Keep refreshing this page for the latest news. Want more? Sign up for USA TODAY’s Coronavirus Watch newsletter to receive updates directly to your inbox and join our Facebook group.

20M Americans eligible to receive booster shots at thousands of locations

More than 20 million Americans are now eligible to receive COVID-19 booster shots, and another 40 million will soon become eligible once six months pass since their second Pfizer shot, U.S. health officials said Friday.

Americans can get booster shots at more than 80,000 places across the country, including 40,000 local pharmacies, Jeff Zients, White House coronavirus task force coordinator, said at a briefing Friday.

“There are people who will be getting booster shots as early as this afternoon,” Zients said.

Colorado has nine mobile vaccination clinics ready to administer boosters to people where they are, Zients said, and several states are ready to activate larger vaccination centers to get shots in arms “as quickly as possible,” with full reimbursement from the federal government.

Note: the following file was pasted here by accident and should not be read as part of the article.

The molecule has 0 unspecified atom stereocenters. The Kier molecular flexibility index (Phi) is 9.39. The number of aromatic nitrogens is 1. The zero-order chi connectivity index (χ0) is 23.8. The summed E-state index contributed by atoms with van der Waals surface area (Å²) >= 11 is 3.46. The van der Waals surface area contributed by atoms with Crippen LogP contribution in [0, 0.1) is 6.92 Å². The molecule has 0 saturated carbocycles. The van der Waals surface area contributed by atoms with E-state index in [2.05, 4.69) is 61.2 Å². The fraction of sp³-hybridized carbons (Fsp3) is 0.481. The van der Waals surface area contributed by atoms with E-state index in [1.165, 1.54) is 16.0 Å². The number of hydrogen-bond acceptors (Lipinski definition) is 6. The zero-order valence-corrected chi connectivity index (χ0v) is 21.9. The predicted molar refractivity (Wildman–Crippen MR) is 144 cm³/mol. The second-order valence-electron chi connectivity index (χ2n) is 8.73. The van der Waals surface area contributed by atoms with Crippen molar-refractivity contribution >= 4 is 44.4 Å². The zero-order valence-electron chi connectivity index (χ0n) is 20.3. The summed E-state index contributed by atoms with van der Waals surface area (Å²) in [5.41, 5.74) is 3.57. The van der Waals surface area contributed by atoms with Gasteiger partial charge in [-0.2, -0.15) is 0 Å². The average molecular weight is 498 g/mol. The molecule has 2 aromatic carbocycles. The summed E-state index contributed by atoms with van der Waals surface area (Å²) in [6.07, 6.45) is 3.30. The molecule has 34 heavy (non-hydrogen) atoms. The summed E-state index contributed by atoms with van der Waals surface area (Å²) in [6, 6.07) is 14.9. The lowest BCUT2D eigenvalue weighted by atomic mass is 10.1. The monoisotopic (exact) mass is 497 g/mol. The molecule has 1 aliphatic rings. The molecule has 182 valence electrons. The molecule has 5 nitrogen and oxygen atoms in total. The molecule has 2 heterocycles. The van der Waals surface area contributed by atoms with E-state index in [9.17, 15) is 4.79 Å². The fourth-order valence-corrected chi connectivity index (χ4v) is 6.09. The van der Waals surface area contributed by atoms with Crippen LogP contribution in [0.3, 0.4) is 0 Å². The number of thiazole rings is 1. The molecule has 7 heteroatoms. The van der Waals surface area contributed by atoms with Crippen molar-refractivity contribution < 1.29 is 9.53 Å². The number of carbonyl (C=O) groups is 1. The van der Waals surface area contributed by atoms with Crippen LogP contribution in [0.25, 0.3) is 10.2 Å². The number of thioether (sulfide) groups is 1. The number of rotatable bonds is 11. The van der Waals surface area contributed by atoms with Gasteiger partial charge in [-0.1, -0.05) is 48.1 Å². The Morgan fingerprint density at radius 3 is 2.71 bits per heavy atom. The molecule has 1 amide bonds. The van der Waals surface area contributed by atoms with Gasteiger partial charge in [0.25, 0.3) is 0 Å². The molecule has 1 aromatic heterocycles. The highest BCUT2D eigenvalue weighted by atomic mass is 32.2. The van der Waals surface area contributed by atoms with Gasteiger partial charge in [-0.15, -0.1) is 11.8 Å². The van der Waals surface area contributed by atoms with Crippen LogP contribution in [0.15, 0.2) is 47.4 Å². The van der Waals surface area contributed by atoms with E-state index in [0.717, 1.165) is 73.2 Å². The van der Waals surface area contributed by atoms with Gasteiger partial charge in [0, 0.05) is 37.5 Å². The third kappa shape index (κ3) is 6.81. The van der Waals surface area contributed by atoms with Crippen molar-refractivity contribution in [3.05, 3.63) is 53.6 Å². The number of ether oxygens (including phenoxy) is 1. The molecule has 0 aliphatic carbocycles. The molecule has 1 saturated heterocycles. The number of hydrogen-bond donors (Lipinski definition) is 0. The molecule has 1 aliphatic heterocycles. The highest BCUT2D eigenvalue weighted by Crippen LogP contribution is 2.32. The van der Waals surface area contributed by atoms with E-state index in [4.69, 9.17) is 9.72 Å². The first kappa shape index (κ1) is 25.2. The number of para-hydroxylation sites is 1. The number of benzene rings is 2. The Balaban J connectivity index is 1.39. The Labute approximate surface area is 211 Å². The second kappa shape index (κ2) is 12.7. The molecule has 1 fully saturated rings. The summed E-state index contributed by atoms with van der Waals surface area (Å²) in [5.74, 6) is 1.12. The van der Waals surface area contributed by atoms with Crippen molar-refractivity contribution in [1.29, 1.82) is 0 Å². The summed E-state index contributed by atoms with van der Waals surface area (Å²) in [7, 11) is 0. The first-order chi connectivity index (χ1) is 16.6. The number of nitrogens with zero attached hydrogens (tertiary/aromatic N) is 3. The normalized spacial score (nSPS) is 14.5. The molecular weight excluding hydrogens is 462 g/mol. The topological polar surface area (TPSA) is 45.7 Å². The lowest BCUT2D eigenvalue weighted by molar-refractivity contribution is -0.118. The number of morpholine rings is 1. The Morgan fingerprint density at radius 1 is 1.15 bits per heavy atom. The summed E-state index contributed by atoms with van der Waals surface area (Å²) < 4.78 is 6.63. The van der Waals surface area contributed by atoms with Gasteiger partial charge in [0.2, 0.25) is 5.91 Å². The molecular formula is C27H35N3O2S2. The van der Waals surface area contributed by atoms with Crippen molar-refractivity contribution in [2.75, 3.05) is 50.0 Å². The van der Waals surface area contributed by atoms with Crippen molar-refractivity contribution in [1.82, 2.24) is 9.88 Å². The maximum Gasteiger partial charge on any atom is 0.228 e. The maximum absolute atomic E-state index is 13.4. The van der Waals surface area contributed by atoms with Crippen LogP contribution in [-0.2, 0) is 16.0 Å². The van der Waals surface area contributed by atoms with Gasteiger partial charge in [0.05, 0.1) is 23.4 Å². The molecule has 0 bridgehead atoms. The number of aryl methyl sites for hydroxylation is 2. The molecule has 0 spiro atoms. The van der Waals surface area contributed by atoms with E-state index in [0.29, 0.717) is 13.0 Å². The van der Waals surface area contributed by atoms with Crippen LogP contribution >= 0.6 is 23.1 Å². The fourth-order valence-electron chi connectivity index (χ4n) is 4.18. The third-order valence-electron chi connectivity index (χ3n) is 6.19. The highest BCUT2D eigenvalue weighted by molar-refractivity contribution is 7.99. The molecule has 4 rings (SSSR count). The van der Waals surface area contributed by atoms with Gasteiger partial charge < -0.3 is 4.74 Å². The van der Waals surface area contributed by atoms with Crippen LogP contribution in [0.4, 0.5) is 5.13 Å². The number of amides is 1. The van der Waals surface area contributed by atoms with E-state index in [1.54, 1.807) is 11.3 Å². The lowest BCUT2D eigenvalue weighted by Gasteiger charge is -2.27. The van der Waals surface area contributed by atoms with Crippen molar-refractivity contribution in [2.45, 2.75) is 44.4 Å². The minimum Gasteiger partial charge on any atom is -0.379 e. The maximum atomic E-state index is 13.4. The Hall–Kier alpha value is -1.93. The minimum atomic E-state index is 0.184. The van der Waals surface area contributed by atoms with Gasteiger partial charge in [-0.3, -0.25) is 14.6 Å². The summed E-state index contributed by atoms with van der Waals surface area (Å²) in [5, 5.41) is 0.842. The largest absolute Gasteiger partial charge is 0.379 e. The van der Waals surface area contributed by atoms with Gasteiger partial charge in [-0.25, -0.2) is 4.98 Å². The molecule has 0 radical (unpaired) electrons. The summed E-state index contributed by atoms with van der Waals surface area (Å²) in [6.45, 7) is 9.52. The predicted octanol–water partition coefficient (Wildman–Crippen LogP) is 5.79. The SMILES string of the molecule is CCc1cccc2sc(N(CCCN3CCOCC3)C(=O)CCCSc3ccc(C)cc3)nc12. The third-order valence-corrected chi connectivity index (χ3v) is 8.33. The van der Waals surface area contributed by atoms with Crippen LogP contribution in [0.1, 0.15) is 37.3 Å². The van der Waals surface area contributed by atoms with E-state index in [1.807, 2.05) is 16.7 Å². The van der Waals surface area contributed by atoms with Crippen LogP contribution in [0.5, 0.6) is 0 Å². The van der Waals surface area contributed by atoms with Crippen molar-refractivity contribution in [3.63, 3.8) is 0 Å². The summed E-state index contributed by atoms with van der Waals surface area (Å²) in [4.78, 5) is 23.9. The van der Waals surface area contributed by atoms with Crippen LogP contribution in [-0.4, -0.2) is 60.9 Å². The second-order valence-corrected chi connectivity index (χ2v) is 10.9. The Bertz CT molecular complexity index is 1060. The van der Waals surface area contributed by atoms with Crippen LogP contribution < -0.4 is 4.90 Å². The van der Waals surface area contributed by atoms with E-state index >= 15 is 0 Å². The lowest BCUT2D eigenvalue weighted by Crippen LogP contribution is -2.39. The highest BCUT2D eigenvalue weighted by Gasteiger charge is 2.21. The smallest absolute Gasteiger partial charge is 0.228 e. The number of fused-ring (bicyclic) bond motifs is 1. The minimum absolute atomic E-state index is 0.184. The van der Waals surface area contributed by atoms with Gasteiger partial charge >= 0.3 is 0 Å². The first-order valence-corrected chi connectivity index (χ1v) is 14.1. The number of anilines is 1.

Pharmacies and grocers are hiring more employees to ramp up capacity for administering boosters, Zients said. CVS is hiring 25,000 workers, and Hy-Vee is hiring more than 2,000 technicians, he said. Kroger is ramping up capacity to 1 million booster shots per week, Zients said.

Zients reminded Americans that booster shots are free regardless of immigration or health insurance status, and no ID is required.

Dr. Anthony Fauci, the nation’s top infectious diseases expert, urged Americans to wait the full six months before getting a booster shot. It’s “natural” for people to be feeling anxious to get their booster, he said, but there are medical reasons to wait.

‘We will not boost our way out of this pandemic,’ CDC head says

While the U.S. is rolling out booster shots, officials remain focused on getting shots in the arms of people who are unvaccinated, Walensky said. Three out of four Americans 12 and older now have at least one vaccine shot, and the U.S. is administering about 800,000 shots a day, Zients said.